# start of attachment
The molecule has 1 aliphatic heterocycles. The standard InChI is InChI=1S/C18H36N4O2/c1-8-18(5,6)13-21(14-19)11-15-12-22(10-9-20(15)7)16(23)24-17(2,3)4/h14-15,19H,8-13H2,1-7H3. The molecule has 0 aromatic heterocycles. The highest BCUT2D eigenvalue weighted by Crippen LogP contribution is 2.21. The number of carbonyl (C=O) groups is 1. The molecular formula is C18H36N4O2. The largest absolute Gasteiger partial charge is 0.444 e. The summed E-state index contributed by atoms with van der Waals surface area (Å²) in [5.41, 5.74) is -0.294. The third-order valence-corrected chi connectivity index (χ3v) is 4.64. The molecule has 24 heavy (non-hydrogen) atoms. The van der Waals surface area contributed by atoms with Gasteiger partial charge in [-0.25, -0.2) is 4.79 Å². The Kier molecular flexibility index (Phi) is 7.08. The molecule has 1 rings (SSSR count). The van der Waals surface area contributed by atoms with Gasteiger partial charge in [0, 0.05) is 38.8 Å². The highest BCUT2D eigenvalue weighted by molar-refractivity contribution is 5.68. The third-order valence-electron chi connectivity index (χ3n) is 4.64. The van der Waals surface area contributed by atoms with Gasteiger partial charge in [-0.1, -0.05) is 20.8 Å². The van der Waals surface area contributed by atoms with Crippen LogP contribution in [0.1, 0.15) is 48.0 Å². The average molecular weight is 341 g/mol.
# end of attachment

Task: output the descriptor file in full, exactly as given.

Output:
The molecule has 1 aliphatic heterocycles. The standard InChI is InChI=1S/C18H36N4O2/c1-8-18(5,6)13-21(14-19)11-15-12-22(10-9-20(15)7)16(23)24-17(2,3)4/h14-15,19H,8-13H2,1-7H3. The molecule has 0 aromatic heterocycles. The highest BCUT2D eigenvalue weighted by Crippen LogP contribution is 2.21. The number of carbonyl (C=O) groups is 1. The molecular formula is C18H36N4O2. The largest absolute Gasteiger partial charge is 0.444 e. The summed E-state index contributed by atoms with van der Waals surface area (Å²) in [5.41, 5.74) is -0.294. The third-order valence-corrected chi connectivity index (χ3v) is 4.64. The molecule has 24 heavy (non-hydrogen) atoms. The van der Waals surface area contributed by atoms with Gasteiger partial charge in [-0.25, -0.2) is 4.79 Å². The Kier molecular flexibility index (Phi) is 7.08. The molecule has 1 rings (SSSR count). The van der Waals surface area contributed by atoms with Gasteiger partial charge in [0, 0.05) is 38.8 Å². The highest BCUT2D eigenvalue weighted by molar-refractivity contribution is 5.68. The third-order valence-electron chi connectivity index (χ3n) is 4.64. The van der Waals surface area contributed by atoms with Gasteiger partial charge in [-0.1, -0.05) is 20.8 Å². The van der Waals surface area contributed by atoms with Crippen LogP contribution in [0.1, 0.15) is 48.0 Å². The average molecular weight is 341 g/mol.